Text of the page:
“I” is the direct "reflection" or "projection" of Self (Assagioli) and the essential being of the person, distinct but not separate from all contents of experience. “I” possesses the two functions of consciousness, or awareness, and will, whose field of operation is represented by the concentric circle around “I” in the oval diagram - Personal Will.
Psychosynthesis suggests that 'we can experience the will as having four stages. The first stage could be described as "having no will"', and might perhaps be linked with the hegemony of the lower unconscious. 'The next stage of the will is understanding that "will exists". We might still feel that we cannot actually do it, but we know...it is possible'. 'Once we have developed our will, at least to some degree, we pass to the next stage which is called "having a will"', and thereafter 'in psychosynthesis we call the fourth and final stage of the evolution of the will in the individual "being will"' - which then 'relates to the "I" or self...draws energy from the transpersonal self'.
The "I" is placed at the center of the field of awareness and will in order to indicate that “I” is the one who has consciousness and will. It is “I” who is aware of the psyche-soma contents as they pass in and out of awareness; the contents come and go, while “I” may remain present to each experience as it arises. But “I” is dynamic as well as receptive: “I” has the ability to affect the contents of awareness and can even affect awareness itself, by choosing to focus awareness (as in many types of meditation), expand it, or contract it.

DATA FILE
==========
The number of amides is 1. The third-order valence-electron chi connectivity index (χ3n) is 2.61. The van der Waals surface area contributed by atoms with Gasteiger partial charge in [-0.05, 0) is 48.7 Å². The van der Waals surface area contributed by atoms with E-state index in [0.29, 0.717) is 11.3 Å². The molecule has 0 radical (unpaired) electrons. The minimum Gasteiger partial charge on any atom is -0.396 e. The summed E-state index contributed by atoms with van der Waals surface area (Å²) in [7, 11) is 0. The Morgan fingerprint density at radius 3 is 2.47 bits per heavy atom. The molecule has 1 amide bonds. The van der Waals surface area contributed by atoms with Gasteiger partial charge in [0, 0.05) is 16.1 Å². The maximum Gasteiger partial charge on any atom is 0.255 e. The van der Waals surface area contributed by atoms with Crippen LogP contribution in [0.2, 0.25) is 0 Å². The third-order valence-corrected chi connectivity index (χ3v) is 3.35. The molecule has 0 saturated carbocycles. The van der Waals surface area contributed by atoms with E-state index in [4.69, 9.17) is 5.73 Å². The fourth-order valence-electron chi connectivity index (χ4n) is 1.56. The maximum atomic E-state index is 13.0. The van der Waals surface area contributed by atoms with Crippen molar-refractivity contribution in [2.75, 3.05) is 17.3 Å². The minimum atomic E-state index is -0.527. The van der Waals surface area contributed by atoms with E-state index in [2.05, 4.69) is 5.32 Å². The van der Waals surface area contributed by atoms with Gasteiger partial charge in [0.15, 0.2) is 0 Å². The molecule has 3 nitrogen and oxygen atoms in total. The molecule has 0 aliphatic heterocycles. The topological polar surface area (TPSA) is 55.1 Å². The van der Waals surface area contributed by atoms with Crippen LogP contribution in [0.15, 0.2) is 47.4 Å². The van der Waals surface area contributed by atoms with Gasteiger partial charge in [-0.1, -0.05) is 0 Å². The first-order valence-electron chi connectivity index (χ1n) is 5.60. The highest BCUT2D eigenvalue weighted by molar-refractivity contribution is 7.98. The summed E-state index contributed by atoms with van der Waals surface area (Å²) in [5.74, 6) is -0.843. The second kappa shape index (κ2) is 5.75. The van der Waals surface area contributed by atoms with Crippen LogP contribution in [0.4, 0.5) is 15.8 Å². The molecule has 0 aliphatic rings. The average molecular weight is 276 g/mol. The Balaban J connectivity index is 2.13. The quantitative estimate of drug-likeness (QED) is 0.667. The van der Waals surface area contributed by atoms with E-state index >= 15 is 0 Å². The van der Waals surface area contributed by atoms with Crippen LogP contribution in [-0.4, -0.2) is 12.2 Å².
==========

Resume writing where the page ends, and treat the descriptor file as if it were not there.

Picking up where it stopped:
Since “I” is distinct from any and all contents and structures of experience, “I” can be thought of as not a “self” at all but as “noself.” That is, “I” is never the object of experience. “I” is who can experience, for example, the ego disintegrating and reforming, who can encounter emptiness and fullness, who can experience utter isolation or cosmic unity, who can engage any and all arising experiences. “I” is not any particular experience but the experiencer, not object but subject, and thus cannot be seen or grasped as an object of consciousness. This “noself” view of “I” can be seen in Assagioli’s discussion of “I” as a reflection of Self: “The reflection appears to be self-existent but has, in reality, no autonomous substantiality. It is, in other words, not a new and different light but a projection of its luminous source”. The next section describes this “luminous source”, Self.